Little and often learning - a painless route to deep learning

Little and often learning - a painless route to deep learning

Neuroscience research has suggested that one of the most effective ways to learn involves a mix of short frequent sessions spaced apart with "down-time" in between.

The theory goes that the brain encodes memory more effectively and deeply when it handles little chunks with a rest in between.

This theory, which is sometimes known as "Spaced Learning" is no secret to anyone who has tried to learn a musical instrument or language. Try to learn to play guitar in three solid weeks and you'll fry your head, but the same time spread over six months will have you playing like Johnny Marr - well not quite but you know what I mean.

Sadly in schools spaced learning or "little and often learning" isn't used that much. This is probably because it doesn't fit it well with school timetables and the teacher's ability to manage a big class.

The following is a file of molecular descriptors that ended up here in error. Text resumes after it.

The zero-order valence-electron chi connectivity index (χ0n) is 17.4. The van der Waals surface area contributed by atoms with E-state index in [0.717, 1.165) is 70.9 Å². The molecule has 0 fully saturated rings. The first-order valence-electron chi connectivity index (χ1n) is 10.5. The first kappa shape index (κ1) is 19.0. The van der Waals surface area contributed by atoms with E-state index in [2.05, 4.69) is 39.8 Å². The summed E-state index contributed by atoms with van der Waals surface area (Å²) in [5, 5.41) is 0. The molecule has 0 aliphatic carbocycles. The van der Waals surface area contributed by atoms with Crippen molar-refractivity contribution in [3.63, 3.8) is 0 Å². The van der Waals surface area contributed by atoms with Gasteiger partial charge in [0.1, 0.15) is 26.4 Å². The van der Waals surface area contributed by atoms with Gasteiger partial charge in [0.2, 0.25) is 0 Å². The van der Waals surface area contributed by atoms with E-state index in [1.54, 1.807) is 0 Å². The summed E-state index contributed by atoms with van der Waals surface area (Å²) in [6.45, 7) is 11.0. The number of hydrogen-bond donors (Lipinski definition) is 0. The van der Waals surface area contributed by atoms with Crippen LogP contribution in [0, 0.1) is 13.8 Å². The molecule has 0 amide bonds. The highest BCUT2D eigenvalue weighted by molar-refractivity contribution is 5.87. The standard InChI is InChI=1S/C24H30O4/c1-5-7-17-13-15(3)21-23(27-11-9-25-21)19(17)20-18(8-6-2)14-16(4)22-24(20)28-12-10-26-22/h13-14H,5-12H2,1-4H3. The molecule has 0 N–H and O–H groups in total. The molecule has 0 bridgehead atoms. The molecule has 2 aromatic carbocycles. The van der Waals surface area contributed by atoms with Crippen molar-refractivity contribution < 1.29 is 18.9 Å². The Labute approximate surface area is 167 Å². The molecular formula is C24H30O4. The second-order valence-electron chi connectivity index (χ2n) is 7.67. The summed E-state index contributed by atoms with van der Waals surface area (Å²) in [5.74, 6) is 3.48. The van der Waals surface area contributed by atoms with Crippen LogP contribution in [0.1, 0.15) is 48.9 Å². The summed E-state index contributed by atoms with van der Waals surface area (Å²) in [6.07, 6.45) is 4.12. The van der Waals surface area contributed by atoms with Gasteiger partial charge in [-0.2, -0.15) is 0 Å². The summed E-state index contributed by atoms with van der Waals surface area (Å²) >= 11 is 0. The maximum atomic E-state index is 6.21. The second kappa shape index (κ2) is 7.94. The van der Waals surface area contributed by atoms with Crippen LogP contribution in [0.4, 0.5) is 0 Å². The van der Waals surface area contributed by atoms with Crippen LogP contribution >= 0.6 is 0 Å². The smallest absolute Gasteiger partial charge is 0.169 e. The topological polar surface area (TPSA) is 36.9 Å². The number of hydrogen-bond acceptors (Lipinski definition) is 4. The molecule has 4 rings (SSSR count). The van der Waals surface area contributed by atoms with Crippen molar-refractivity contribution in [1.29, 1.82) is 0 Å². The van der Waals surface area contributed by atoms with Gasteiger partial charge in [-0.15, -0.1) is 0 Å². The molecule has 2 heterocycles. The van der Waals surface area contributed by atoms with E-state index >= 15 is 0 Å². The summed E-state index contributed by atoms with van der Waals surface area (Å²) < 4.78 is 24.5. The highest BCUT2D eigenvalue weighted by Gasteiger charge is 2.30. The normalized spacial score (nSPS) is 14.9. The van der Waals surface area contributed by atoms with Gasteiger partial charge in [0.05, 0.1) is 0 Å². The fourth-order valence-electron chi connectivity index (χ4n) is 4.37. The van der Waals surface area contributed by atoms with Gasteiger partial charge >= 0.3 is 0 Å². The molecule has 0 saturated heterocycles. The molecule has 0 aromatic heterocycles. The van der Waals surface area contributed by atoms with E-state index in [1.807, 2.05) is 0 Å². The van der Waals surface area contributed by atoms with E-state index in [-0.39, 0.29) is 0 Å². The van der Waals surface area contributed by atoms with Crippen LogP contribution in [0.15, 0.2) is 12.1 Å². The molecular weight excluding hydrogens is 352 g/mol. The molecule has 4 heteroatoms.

Little and Often Learning may not be easy to do in school but it's ideal for the home - and this was a key factor in the way we designed Komodo. Komodo is not about keeping kids at the screen for a long time - because that doesn't translate into deep learning. It's about getting a real benefit from three to five fifteen minute sessions per week over a year or more.

Komodomaths

Komodo is a Marathon not a Sprint

When some kids start to use Komodo they really throw themselves into it and race to clock up the lessons - some even hit our built-in "Hey Go Out and Play" message. It's hard to not to admire this great enthusiasm for learning but please don't be afraid to say:

"Learning maths is a marathon not a Sprint"

Then push the little learners outside onto their bicycles - because if they can stick to short frequent sessions with Komodo over a longer period - they will benefit most.

 

I'm Ged, Co-founder of Komodo, ex- maths teacher and dad. If you have any questions please get in touch.

About KomodoKomodo is a fun and effective way to boost primary maths skills. Designed for 5 to 11 year olds to use in the home, Komodo uses a little and often approach to learning maths (15 minutes, three to five times per week) that fits into the busy routine. Komodo users develop fluency and confidence in maths - without keeping them at the screen for long.

Find out more about Komodo and how it helps thousands of children each year do better at maths - you can even try Komodo for free.

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